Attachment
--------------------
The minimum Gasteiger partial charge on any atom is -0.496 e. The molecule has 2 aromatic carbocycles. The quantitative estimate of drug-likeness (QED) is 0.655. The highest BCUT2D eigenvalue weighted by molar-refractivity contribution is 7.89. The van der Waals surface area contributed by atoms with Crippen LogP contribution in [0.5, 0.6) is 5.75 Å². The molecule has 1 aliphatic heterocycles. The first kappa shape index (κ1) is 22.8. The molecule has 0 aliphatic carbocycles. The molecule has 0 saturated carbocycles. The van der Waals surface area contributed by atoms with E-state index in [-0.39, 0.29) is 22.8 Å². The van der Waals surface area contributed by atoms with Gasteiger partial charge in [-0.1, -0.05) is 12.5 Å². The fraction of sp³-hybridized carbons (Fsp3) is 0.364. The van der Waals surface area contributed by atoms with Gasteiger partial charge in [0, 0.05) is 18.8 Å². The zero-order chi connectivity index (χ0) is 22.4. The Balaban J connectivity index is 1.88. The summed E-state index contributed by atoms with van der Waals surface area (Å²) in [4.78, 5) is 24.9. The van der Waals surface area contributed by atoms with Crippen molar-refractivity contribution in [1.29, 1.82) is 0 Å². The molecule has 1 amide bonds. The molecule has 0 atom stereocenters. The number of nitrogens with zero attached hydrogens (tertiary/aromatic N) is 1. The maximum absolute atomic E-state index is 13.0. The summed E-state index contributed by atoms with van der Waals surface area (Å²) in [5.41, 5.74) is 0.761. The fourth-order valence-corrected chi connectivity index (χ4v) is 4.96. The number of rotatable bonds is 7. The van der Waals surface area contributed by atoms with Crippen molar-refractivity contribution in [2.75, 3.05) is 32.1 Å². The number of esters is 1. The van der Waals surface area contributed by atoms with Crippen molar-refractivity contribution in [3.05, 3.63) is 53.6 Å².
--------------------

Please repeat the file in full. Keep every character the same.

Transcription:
The minimum Gasteiger partial charge on any atom is -0.496 e. The molecule has 2 aromatic carbocycles. The quantitative estimate of drug-likeness (QED) is 0.655. The highest BCUT2D eigenvalue weighted by molar-refractivity contribution is 7.89. The van der Waals surface area contributed by atoms with Crippen LogP contribution in [0.5, 0.6) is 5.75 Å². The molecule has 1 aliphatic heterocycles. The first kappa shape index (κ1) is 22.8. The molecule has 0 aliphatic carbocycles. The molecule has 0 saturated carbocycles. The van der Waals surface area contributed by atoms with E-state index in [-0.39, 0.29) is 22.8 Å². The van der Waals surface area contributed by atoms with Gasteiger partial charge in [-0.1, -0.05) is 12.5 Å². The fraction of sp³-hybridized carbons (Fsp3) is 0.364. The van der Waals surface area contributed by atoms with Gasteiger partial charge in [0, 0.05) is 18.8 Å². The zero-order chi connectivity index (χ0) is 22.4. The Balaban J connectivity index is 1.88. The summed E-state index contributed by atoms with van der Waals surface area (Å²) in [4.78, 5) is 24.9. The van der Waals surface area contributed by atoms with Crippen molar-refractivity contribution in [1.29, 1.82) is 0 Å². The molecule has 1 amide bonds. The molecule has 0 atom stereocenters. The number of nitrogens with zero attached hydrogens (tertiary/aromatic N) is 1. The maximum absolute atomic E-state index is 13.0. The summed E-state index contributed by atoms with van der Waals surface area (Å²) in [5.41, 5.74) is 0.761. The fourth-order valence-corrected chi connectivity index (χ4v) is 4.96. The number of rotatable bonds is 7. The van der Waals surface area contributed by atoms with Crippen molar-refractivity contribution in [2.75, 3.05) is 32.1 Å². The number of esters is 1. The van der Waals surface area contributed by atoms with Crippen molar-refractivity contribution in [3.05, 3.63) is 53.6 Å².